Interpreting Confidence Intervals
Recall that the purpose of calculating Confidence Intervals (CI) is to obtain an estimate of the population parameter. Ideally, one must take several samples from the population of interest to obtain an accurate estimate of the population parameter. Accordingly, the general interpretation of 95% Confidence Intervals is:
If repeated samples were taken and the 95% confidence interval was computed for each sample (each of which would be different), 95% of the intervals would contain the population mean.
In practice, we often take only one sample and estimate the population parameter from that single sample. As this permits the computation of only one 95% Confidence Interval, one may interpret it as:
There is a 95% probability that the calculated confidence interval (from some future experiment) includes the true value of the population parameter.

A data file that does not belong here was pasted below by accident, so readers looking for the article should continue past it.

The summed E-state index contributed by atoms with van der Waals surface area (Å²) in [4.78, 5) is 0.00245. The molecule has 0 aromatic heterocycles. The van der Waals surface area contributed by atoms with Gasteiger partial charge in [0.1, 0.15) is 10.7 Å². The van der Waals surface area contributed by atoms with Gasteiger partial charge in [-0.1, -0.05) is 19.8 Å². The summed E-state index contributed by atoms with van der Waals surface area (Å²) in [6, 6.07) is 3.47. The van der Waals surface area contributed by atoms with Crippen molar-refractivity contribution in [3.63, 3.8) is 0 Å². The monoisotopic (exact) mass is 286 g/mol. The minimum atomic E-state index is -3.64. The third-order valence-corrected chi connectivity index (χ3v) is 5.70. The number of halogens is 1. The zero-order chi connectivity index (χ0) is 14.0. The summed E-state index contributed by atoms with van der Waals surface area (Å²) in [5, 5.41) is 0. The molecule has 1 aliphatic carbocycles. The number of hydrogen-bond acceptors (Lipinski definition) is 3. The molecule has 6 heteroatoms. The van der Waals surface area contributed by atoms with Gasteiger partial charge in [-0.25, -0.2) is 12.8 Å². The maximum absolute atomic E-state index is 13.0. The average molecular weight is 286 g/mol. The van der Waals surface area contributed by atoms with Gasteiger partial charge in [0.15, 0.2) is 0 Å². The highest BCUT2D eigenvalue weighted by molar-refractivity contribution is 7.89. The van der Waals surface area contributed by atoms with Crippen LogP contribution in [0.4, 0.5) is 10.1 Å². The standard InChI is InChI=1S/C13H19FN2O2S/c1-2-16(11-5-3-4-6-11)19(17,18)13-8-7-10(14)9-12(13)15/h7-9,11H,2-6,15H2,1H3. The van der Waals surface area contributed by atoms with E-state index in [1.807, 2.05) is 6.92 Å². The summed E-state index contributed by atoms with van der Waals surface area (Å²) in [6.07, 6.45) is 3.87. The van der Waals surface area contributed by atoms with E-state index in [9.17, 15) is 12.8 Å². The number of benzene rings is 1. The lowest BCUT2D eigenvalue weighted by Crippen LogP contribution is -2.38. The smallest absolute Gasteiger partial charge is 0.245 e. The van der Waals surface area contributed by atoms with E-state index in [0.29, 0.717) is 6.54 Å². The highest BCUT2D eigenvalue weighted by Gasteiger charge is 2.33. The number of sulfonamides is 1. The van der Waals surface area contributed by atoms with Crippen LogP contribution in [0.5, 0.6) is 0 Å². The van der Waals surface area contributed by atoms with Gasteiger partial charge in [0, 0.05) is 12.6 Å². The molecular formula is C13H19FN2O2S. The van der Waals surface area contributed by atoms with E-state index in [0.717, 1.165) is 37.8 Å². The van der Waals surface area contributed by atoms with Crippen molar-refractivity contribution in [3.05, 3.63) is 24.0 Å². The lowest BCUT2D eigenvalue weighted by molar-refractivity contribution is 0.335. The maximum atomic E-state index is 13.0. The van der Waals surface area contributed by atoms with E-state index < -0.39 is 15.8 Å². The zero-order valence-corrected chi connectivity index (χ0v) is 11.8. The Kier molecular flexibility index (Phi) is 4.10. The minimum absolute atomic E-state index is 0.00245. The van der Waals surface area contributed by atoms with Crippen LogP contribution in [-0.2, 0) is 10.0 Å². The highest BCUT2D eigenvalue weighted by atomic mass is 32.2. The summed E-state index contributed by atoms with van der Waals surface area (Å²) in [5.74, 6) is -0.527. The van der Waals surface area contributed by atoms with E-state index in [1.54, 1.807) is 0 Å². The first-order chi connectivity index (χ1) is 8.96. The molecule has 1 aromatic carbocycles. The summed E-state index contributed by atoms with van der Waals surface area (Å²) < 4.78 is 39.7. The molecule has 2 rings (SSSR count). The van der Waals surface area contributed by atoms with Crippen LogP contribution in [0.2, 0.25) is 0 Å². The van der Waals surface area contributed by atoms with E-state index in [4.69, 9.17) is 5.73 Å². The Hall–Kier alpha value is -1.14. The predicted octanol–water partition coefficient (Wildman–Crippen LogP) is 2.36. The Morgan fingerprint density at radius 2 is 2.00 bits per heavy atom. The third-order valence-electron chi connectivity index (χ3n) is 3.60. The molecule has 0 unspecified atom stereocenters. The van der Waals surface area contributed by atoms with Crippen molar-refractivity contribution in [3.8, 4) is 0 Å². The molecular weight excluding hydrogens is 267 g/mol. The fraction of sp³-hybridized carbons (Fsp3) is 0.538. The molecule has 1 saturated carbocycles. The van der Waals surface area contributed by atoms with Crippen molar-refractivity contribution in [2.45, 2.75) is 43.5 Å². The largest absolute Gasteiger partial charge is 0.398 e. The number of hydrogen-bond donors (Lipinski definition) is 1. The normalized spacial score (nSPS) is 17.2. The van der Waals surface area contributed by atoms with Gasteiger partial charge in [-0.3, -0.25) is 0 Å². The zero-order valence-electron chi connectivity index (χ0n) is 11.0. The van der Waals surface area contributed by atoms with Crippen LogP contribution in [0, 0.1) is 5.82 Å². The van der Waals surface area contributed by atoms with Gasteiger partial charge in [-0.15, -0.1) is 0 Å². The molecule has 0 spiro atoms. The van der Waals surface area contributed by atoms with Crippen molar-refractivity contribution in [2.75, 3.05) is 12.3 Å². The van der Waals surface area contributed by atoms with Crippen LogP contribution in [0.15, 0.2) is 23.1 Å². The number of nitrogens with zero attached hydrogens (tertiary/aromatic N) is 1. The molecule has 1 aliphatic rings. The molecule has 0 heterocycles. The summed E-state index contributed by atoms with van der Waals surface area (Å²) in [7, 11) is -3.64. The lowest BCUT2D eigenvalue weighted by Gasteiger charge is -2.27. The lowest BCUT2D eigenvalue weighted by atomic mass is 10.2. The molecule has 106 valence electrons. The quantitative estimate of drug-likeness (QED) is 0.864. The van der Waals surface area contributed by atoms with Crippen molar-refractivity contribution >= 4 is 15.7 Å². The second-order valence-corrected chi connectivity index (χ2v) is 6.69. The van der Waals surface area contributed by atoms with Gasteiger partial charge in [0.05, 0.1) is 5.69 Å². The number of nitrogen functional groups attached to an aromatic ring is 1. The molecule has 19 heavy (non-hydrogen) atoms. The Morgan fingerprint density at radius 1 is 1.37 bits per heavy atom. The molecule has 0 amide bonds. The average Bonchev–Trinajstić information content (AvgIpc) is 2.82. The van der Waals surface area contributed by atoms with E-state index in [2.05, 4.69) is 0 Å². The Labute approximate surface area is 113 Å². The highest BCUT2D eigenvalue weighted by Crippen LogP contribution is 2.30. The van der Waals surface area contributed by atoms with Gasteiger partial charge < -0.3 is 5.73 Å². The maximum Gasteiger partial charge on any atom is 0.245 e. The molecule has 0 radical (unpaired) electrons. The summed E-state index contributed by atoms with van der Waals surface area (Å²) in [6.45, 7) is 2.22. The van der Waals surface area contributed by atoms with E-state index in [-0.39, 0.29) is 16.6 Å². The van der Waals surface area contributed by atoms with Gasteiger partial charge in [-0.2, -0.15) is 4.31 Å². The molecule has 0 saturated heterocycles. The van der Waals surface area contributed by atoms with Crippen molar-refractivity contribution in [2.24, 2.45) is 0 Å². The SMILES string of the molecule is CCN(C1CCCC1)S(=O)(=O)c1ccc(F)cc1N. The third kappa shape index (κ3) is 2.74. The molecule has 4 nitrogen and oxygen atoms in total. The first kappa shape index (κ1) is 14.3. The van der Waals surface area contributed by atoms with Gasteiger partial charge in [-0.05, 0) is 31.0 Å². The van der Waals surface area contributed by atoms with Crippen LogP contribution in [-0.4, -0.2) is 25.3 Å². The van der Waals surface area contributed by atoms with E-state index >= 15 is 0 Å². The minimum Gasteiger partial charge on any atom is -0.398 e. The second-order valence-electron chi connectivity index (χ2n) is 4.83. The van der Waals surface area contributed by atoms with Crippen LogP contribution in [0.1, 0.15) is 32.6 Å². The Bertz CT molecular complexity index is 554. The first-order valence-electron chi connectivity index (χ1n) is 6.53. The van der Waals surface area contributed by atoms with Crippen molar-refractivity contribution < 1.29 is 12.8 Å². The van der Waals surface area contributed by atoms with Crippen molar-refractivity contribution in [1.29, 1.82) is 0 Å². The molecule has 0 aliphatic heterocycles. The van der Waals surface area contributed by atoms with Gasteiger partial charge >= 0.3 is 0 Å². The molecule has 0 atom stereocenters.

It is important to note that the above is a probability statement about the confidence interval, not the population parameter.
A 95% confidence level does not mean that
- There is a 95% probability that the population parameter lies within the interval or
- There is a 95% probability that the interval covers the population parameter
The population parameter is an unknown constant. Therefore, no probability statement can be made about it. The Confidence interval is related to the reliability of the estimation procedure- it indicates one’s confidence in the estimation procedure.
A 95% confidence level does not mean that 95% of the sample data lie within the confidence interval.
A particular confidence level of 95% calculated from a experiment does not mean that if the experiment were repeated, there is a 95% probability of a sample parameter falling within that interval. (If the study on adult haemoglobin mentioned earlier were repeated, the 95% Confidence Interval (12.3 to 12.8 g/dl) does not mean that there is a 95% probability of a sample parameter falling within 12.3 to 12.8 g/dl.)